by Layla Kazemi
This article was written by a student at the Wheeler School. Brown's chapter of The Triple Helix collaborates with the Wheeler School to engage high school students in science journalism.
Does life exist elsewhere in the universe? Could life ever exist in the future and has it in the past? The possibility of other life in the universe has been speculated by the human race for centuries and is one of the most excogitated questions that humans face. Mars has been the focus of much of the research to answer this question because of the planet’s proximity to Earth, and although exploration of the planet began over half a century ago, the possibility of life on Mars is still as pertinent today as it was decades ago.
For the past couple of years, NASA has been working on a car-sized robotic rover named Curiosity to explore the Gale Crater on Mars. The rover successfully landed on Mars aboard the Mars Science Laboratory (MSL) spacecraft on August 6, 2012 and will spend a Martian year (687 days) exploring the planet. The goal of this project is to investigate and assess whether the area has ever had or still has environmental conditions favorable to life (1). So what exactly is necessary for a planet to be considered habitable? According to NASA, there are three conditions that are crucial for life to exist: liquid water, other chemical ingredients utilized by life and a source of energy (1). To search for the existence of these conditions the rover is using a strategy that NASA Mars exploration has used for years: following water (1). Since every environment on Earth containing liquid water sustains microbial life, this strategy makes the most sense. Researchers believe that the Gale Crater, where the rover landed and where it is conducting its research, was wet at some point (1). The exact location within the crater where Curiosity landed is near the foot of a layered mountain named Mount Sharp, which contains minerals that form in water and may preserve organics (1). This was determined thanks to five years of research by NASA’s Mars Reconnaissance Orbiter prior to the launch of Curiosity, a mission that evaluated 30 potential Martian locations for landing (1).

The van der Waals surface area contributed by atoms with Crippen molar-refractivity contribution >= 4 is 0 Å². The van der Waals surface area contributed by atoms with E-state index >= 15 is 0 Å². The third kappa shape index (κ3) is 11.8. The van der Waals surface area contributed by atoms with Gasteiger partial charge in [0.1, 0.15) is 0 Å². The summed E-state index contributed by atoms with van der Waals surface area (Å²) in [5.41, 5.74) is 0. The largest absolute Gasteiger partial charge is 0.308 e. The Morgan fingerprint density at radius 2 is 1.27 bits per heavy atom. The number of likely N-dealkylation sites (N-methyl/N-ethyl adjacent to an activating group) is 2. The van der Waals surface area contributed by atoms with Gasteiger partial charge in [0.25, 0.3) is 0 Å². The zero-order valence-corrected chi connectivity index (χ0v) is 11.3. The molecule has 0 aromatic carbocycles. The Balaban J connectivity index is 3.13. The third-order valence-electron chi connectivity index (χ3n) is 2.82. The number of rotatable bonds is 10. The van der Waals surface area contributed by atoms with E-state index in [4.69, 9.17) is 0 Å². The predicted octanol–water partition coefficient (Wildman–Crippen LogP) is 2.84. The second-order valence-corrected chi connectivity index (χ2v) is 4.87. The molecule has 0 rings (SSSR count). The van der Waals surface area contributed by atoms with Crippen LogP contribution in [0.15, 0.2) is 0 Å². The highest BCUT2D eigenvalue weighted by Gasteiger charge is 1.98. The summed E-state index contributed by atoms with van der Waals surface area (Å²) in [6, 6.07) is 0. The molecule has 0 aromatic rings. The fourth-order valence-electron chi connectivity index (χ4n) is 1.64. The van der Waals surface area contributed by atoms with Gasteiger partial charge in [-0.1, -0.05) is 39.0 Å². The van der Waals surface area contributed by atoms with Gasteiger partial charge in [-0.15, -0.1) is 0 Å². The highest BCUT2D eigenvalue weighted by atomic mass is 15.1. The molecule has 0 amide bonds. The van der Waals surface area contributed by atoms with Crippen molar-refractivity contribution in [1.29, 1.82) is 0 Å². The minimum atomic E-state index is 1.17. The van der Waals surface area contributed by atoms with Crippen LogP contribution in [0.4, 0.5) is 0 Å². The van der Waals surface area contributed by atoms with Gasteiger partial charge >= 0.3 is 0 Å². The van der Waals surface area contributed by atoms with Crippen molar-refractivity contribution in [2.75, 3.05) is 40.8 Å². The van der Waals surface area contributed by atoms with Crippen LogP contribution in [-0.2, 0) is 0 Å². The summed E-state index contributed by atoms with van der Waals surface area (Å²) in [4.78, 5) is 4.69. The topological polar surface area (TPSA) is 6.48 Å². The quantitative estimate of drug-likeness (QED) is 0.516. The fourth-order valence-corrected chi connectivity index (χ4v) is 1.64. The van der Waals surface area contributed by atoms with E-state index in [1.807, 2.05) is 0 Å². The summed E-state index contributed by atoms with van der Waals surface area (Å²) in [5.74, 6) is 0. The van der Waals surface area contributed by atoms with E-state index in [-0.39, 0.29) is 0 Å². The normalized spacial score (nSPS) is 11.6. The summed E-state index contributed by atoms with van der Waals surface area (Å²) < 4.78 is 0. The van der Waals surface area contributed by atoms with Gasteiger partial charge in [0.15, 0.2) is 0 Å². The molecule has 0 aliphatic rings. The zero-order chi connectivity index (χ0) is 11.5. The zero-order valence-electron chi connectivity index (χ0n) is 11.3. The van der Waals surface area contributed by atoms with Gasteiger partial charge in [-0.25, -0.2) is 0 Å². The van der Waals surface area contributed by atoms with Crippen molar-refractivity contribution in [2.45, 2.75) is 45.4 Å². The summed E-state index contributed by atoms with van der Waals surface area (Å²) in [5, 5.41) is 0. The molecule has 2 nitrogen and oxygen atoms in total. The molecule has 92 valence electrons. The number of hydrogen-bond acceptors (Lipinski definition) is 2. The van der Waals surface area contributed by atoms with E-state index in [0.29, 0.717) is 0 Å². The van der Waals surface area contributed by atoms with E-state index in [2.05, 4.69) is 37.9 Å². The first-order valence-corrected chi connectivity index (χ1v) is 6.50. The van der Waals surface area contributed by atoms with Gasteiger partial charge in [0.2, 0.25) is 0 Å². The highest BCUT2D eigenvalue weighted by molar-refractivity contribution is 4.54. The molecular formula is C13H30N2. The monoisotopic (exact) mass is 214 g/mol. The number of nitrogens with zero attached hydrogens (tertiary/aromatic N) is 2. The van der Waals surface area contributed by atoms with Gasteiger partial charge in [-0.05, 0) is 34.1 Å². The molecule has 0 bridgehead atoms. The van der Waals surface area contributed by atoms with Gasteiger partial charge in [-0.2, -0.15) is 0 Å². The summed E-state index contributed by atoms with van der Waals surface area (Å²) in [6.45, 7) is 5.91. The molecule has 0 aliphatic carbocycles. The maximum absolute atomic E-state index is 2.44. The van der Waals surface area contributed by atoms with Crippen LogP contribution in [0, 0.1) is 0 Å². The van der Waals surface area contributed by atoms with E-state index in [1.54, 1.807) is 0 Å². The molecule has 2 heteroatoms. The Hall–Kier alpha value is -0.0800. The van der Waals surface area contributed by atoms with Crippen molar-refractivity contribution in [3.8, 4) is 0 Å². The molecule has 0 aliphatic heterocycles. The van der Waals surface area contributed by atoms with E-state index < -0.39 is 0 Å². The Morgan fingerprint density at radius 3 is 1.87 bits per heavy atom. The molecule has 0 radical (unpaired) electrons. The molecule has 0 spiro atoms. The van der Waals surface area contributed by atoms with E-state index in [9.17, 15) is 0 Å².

In order to achieve the mission’s habitability goal, the mission has four key science objectives. The first is to evaluate the biological potential of at least one target environment (1). To fulfill this Curiosity will investigate the nature and inventory of organic carbon compounds, search for the chemical building blocks of life, and recognize features that may record the actions of biologically relevant processes (1). The second objective is to distinguish the geology of the rover’s field site by investigating the chemical, isotopic, and mineralogical composition of surface and near-surface materials as well as understanding the processes that have formed the rocks and soils (1). Next, Curiosity aims to research the Martian atmosphere’s evolution, which dates about 4 billion years, and assess the present state of the Martian atmosphere in order to help determine past habitability (1). The fourth and final science goal of the mission is to characterize the broad spectrum of surface radiation (1).